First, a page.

Its primary geometry has inescapable connotations of other, more threatening facilities, from the US Pentagon to the pyramid and radar spheres of RAF Fylingdales. If Rogers’ building embodies the downhome, folksy charm of winemaking, Foster’s Bond-baddie lair is the slick new face of the industry.
Its angular wings are clad in hundreds of Corten steel shingles, each weighing 90kg, that are progressively patinating according to orientation – darker to the shielded north, lighter to the more exposed south, and changing colour throughout the day, creating a variegated skin. Save for one area of projecting steel tanks, the facade is completely blank, with nothing to give away the building’s function. Utterly alien to the Foster oeuvre, both formally and materially, it is a compelling, strange object.
“We decided to start from first principles, and reinvent the winery from scratch,” says project architect Jaime Valle, by way of explanation, as we stand beneath the projecting canopy at the entrance to this imposing bunker. “We wanted to make the most functional and efficient model for the production of wine.” And, with supremely Fosterian logic, that is precisely what they have done.
The architect started by separating the process out into its three main stages: fermentation in steel vats, ageing in oak barrels, and finally ageing in bottles. Each stage would be housed in its own wing, radiating out from a central core of holding tanks and services.
“If we laid the whole process out in a line, one person would have to walk three to four marathons every day,” says Valle, quickly sketching me a diagram. “But with this centralised organisation, we create a lot of shortcuts – so each journey of 200m is reduced to only 50m.”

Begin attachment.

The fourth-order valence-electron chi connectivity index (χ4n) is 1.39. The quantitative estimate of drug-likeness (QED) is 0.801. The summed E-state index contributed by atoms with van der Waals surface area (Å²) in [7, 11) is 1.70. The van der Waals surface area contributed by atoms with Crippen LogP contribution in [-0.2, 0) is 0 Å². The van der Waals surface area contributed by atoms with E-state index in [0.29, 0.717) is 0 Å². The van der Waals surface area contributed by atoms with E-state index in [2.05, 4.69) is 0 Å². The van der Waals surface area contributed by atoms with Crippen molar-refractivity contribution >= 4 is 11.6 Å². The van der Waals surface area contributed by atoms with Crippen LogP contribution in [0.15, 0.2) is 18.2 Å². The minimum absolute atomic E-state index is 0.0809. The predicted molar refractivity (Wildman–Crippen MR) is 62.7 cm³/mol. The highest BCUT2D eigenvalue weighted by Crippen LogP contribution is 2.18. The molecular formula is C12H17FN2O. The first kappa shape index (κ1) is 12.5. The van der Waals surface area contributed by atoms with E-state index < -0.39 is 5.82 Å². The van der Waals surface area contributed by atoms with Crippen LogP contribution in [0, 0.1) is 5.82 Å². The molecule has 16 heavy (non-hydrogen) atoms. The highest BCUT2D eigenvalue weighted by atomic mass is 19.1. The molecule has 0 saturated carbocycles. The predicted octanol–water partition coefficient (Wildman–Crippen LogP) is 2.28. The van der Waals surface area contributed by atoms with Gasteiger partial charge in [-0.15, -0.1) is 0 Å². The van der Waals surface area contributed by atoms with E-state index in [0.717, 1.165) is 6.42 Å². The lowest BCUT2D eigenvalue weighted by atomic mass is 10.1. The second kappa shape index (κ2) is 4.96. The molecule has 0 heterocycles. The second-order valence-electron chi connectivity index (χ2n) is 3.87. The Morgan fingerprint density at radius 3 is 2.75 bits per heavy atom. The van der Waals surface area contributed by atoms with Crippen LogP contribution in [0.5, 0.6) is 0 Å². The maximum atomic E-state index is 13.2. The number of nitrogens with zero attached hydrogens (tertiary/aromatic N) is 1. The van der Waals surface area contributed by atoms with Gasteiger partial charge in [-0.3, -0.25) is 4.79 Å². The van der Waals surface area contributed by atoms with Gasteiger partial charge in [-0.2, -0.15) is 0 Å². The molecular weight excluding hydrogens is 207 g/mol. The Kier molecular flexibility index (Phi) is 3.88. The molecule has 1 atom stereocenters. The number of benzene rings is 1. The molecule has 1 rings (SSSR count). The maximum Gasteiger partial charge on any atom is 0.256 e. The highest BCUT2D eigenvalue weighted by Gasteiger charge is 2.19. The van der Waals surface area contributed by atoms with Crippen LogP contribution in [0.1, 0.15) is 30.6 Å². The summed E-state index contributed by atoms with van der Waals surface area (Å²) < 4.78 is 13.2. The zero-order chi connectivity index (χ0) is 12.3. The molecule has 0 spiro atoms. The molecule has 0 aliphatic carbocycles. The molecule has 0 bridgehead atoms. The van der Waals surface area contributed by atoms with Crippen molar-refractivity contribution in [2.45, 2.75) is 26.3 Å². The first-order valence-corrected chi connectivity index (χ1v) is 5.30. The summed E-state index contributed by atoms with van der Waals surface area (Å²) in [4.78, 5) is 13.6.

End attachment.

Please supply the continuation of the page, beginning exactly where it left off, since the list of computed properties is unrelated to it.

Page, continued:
As we begin to walk through the building, it quickly emerges that, beyond pure functional efficiency, the visual clarity of the process was paramount. While illegible from the outside, once within, the building acts as a wholly didactic tool, a spatial diagram of production premised on leading visitors through “the journey of the grape”, from pulping to bottling. Each stage has thus been choreographed as an immaculate tableau, the whole route adding up to a processional narrative, a Stations of the Cross for the devout oenophile.
As every good director knows, controlling the audience’s gaze is key; accordingly, this highly theatrical building has been designed as a sequence of rigidly composed views. Even the car park has a strange baffle wall, which I later realise is designed to ensure your first glimpse of the building is directly on axis for maximum impact, the first sign of this project’s essentially classical bent.
Yet, as well as didactic clarity, there must also be an atmosphere of mystery and suspense. “We wanted the building to embody some of the mystery of the wine-making process,” says Valle. “Not everything should be obvious at once.”